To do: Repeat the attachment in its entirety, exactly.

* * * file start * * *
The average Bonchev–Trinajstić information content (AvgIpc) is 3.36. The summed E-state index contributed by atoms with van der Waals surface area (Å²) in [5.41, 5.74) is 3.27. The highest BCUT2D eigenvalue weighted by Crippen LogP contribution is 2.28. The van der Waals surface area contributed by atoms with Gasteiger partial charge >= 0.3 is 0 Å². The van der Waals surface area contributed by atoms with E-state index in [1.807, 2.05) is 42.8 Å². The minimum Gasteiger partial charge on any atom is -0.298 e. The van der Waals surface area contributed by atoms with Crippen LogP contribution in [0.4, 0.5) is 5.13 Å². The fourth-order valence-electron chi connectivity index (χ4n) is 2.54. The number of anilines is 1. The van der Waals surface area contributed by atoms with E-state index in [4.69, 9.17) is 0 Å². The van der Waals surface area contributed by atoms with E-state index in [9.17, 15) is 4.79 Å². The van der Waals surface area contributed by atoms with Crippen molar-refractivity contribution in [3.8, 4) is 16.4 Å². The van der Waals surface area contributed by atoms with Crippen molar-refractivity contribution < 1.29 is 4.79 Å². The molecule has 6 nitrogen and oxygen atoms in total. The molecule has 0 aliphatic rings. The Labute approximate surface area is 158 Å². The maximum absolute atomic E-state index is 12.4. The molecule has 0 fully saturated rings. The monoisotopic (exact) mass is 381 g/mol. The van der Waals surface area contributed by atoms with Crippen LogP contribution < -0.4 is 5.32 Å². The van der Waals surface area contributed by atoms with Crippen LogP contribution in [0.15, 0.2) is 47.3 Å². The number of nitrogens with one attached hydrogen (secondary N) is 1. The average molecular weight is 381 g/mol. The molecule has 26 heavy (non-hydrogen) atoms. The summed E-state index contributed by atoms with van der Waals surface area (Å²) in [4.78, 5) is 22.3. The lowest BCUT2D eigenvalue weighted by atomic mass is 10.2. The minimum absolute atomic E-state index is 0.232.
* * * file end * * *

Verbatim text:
The average Bonchev–Trinajstić information content (AvgIpc) is 3.36. The summed E-state index contributed by atoms with van der Waals surface area (Å²) in [5.41, 5.74) is 3.27. The highest BCUT2D eigenvalue weighted by Crippen LogP contribution is 2.28. The van der Waals surface area contributed by atoms with Gasteiger partial charge >= 0.3 is 0 Å². The van der Waals surface area contributed by atoms with E-state index in [1.807, 2.05) is 42.8 Å². The minimum Gasteiger partial charge on any atom is -0.298 e. The van der Waals surface area contributed by atoms with Crippen LogP contribution in [0.4, 0.5) is 5.13 Å². The fourth-order valence-electron chi connectivity index (χ4n) is 2.54. The number of anilines is 1. The van der Waals surface area contributed by atoms with E-state index in [4.69, 9.17) is 0 Å². The van der Waals surface area contributed by atoms with E-state index in [9.17, 15) is 4.79 Å². The van der Waals surface area contributed by atoms with Crippen molar-refractivity contribution in [3.8, 4) is 16.4 Å². The van der Waals surface area contributed by atoms with Crippen molar-refractivity contribution < 1.29 is 4.79 Å². The molecule has 6 nitrogen and oxygen atoms in total. The molecule has 0 aliphatic rings. The Labute approximate surface area is 158 Å². The maximum absolute atomic E-state index is 12.4. The molecule has 0 fully saturated rings. The monoisotopic (exact) mass is 381 g/mol. The van der Waals surface area contributed by atoms with Crippen LogP contribution < -0.4 is 5.32 Å². The van der Waals surface area contributed by atoms with Crippen LogP contribution in [0.15, 0.2) is 47.3 Å². The number of nitrogens with one attached hydrogen (secondary N) is 1. The average molecular weight is 381 g/mol. The molecule has 26 heavy (non-hydrogen) atoms. The summed E-state index contributed by atoms with van der Waals surface area (Å²) in [4.78, 5) is 22.3. The lowest BCUT2D eigenvalue weighted by atomic mass is 10.2. The minimum absolute atomic E-state index is 0.232.